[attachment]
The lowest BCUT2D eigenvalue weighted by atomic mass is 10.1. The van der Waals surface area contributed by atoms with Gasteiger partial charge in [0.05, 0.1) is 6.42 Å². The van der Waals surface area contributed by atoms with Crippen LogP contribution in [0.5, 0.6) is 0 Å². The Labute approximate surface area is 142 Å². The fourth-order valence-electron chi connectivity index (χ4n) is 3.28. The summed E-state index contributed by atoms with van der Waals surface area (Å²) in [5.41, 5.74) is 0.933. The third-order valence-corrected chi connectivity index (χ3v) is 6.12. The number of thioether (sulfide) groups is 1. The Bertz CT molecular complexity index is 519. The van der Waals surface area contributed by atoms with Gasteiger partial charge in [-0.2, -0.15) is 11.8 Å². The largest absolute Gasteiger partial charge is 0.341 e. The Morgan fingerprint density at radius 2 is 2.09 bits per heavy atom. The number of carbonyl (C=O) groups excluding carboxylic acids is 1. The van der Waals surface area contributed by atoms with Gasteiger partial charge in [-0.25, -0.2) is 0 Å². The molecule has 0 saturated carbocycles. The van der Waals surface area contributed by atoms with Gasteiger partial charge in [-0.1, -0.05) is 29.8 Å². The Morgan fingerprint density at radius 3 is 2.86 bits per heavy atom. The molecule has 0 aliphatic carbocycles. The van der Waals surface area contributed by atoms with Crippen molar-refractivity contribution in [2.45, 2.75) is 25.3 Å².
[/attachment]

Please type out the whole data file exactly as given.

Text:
The lowest BCUT2D eigenvalue weighted by atomic mass is 10.1. The van der Waals surface area contributed by atoms with Gasteiger partial charge in [0.05, 0.1) is 6.42 Å². The van der Waals surface area contributed by atoms with Crippen LogP contribution in [0.5, 0.6) is 0 Å². The Labute approximate surface area is 142 Å². The fourth-order valence-electron chi connectivity index (χ4n) is 3.28. The summed E-state index contributed by atoms with van der Waals surface area (Å²) in [5.41, 5.74) is 0.933. The third-order valence-corrected chi connectivity index (χ3v) is 6.12. The number of thioether (sulfide) groups is 1. The Bertz CT molecular complexity index is 519. The van der Waals surface area contributed by atoms with Gasteiger partial charge in [-0.2, -0.15) is 11.8 Å². The largest absolute Gasteiger partial charge is 0.341 e. The Morgan fingerprint density at radius 2 is 2.09 bits per heavy atom. The number of carbonyl (C=O) groups excluding carboxylic acids is 1. The van der Waals surface area contributed by atoms with Gasteiger partial charge in [-0.25, -0.2) is 0 Å². The molecule has 0 saturated carbocycles. The van der Waals surface area contributed by atoms with Gasteiger partial charge in [-0.1, -0.05) is 29.8 Å². The Morgan fingerprint density at radius 3 is 2.86 bits per heavy atom. The molecule has 0 aliphatic carbocycles. The van der Waals surface area contributed by atoms with Crippen molar-refractivity contribution in [2.45, 2.75) is 25.3 Å².